Slaughter in the rush hour as suicide bombs leave at least 35 dead

Patrick Cockburn
Tuesday 28 October 2003 01:00

In just forty-five minutes during the Baghdad morning rush hour, suicide bombers struck four times yesterday, slaughtering at least 35 and injuring 224 in the bloodiest day in the Iraqi capital since the overthrow of Saddam Hussein.

The bombers marked the first day of the Muslim holy month of Ramadan by hitting the Red Cross headquarters ­ using an ambulance packed with explosives ­ and by launching co-ordinated attacks against four police stations.

It was a measured hardening of the tactics of resistance, and came 24 hours after a rocket attack on al-Rashid Hotel where senior US officials, including Paul Wolfowitz, deputy defence secretary, were staying.

The carnage showed how America has failed to gain control of Iraq six months after its invasion. It also signalled a decisive moment in the Iraqi crisis, which has become the supreme test of Washington's power in the world. Three months ago, the US occupation seemed evenly balanced between success and failure. Today, it is hard to see how it can succeed.

The first distant thunder of a bomb detonating outside the offices of the International Committee of the Red Cross echoed across Baghdad at about 8.30am. Seconds earlier, an ambulance had sped towards the building, before exploding. The blast killed two security guards and eight labourers passing in a lorry.

Minutes later, explosions reverberated at different points around Baghdad as suicide bombers blew themselves up outside three police stations. In the most lethal assault, at al-Bayaa police station in the al-Doura region, a blast killed 15 people including a US soldier. In the Shaab district in the north-east of the capital at least eight people died.

Outside a fourth police station an unsuccessful bomber was dragged from his vehicle outside a police station as he shouted: "Death to the Iraqi police! You're all collaborators!" He was later identified as a Syrian.

"There are indicators that certainly these attacks have a mode of operation of foreign fighters," said Brigadier General Mark Hertling of the US Army's 1st Armoured Division.

President George Bush claimed yesterday: "The more progress we make on the ground ... the more desperate these killers become."

But the concrete face of al-Rashid Hotel ­ the most visible symbol of the US presence in Baghdad ­ is now chipped and scarred by the explosion two days ago. A shaken-looking Mr Wolfowitz, one of the architects of the invasion, was forced to scurry from the hotel, followed by other US officials in pyjamas and underpants.

Iraqis interviewed in Baghdad yesterday had very different ideas from Mr Bush.

All, without exception, approved of the attacks on the hotel and US soldiers, but not the suicide bombings because Iraqis were the victims.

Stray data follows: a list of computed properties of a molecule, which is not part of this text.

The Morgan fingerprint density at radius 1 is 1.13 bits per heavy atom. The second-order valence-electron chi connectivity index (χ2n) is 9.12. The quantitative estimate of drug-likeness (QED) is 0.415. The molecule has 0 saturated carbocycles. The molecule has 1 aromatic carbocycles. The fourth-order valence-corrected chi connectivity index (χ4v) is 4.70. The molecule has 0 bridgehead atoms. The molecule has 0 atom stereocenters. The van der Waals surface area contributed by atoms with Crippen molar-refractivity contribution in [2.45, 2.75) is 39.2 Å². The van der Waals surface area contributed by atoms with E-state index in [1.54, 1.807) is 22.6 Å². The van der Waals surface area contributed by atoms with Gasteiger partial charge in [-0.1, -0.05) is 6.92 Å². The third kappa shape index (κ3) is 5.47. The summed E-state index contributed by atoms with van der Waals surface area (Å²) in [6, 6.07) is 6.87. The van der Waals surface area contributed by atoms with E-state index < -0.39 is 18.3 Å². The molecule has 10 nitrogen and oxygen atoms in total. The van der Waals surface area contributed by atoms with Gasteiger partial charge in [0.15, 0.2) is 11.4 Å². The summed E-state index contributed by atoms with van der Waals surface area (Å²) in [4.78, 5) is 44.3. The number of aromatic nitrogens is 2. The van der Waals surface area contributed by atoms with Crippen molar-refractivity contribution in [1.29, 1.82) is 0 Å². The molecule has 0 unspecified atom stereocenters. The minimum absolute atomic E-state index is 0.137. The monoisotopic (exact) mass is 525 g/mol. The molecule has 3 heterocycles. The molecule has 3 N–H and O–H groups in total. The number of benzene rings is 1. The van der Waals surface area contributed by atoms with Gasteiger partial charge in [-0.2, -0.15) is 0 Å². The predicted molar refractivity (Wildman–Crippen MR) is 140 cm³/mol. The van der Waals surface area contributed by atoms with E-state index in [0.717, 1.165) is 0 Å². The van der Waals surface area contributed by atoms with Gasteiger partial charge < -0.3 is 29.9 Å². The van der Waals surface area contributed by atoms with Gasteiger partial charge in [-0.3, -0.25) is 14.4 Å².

Omar Qais Zaki, 26, said: "I support the attack on al-Rashid but not the others, which only kill Iraqis. The Americans should leave immediately and we should have elections."

Ahmed, a car mechanic, said: "I was happy when I hear about al-Rashid, but not these latest attacks." Mohammed Abu Zahra, owner of a car repair business, said: "Everything that has happened in the past six months shows the Americans cannot protect themselves. The only thing that might make it better for them is if they captured Saddam."

Meanwhile, the guerrilla attacks north of Baghdad in Sunni Muslim areas are increasing in number and sophistication.

Crucially, over the past few months there has been a shift in Iraqi opinion that bodes ill for the future of the United States and its allies in Iraq. At the time of the overthrow of Saddam Hussein, Iraqis were evenly divided on whether they had been liberated or were facing an old-style colonial occupation. The majority had always hated Saddam Hussein's brutal regime.

Just after the invasion, 43 per cent saw the US-led Allies as "liberating forces." A poll earlier this month showed that 15 per cent now see the Americans as liberators. Iraqis who see them as occupiers have risen from 46 per cent to 67 per cent.

During the past three weeks, I have driven over much of Iraq. Hatred of the occupation is expressed openly. In the town of Baiji, 150 miles north of Baghdad, demonstrators were waving pictures of Saddam Hussein and singing his praises. In Hawaija, west of Kirkuk, the American campaign to root out Baath party members has led to the dismissal of 14 of 18 doctors in the local hospital as well as 200 teachers.

These are both Sunni Arab towns on the Tigris river that did well under Saddam Hussein. They might be expected to be hostile. But a wealthy Shia businessman in Baghdad told me that "the Shia are thinking more and more like the Sunni these days. They really hate the occupation."

The only Iraqi community that welcomes the occupation is the Kurds who have been able to extend their territory in the north of the country

In London last night, Tony Blair's spokesman called the attacks "evil and wicked".

But the British Government has not yet demonstrated it understands the pace at which the situation in Iraq is deteriorating. Because of the battles over the failure to find WMD, the simpler point is missed: that the Government, Downing Street and the intelligence services were woefully ill-informed about what was happening in Iraq last year.

If Mr Blair and his ministers believe what they say about resistance being the work of a handful of Saddam's supporters, they are as ignorant now on Iraq as they ever were.

It did not have to happen in this way. Saddam should not have been a hard act to follow.

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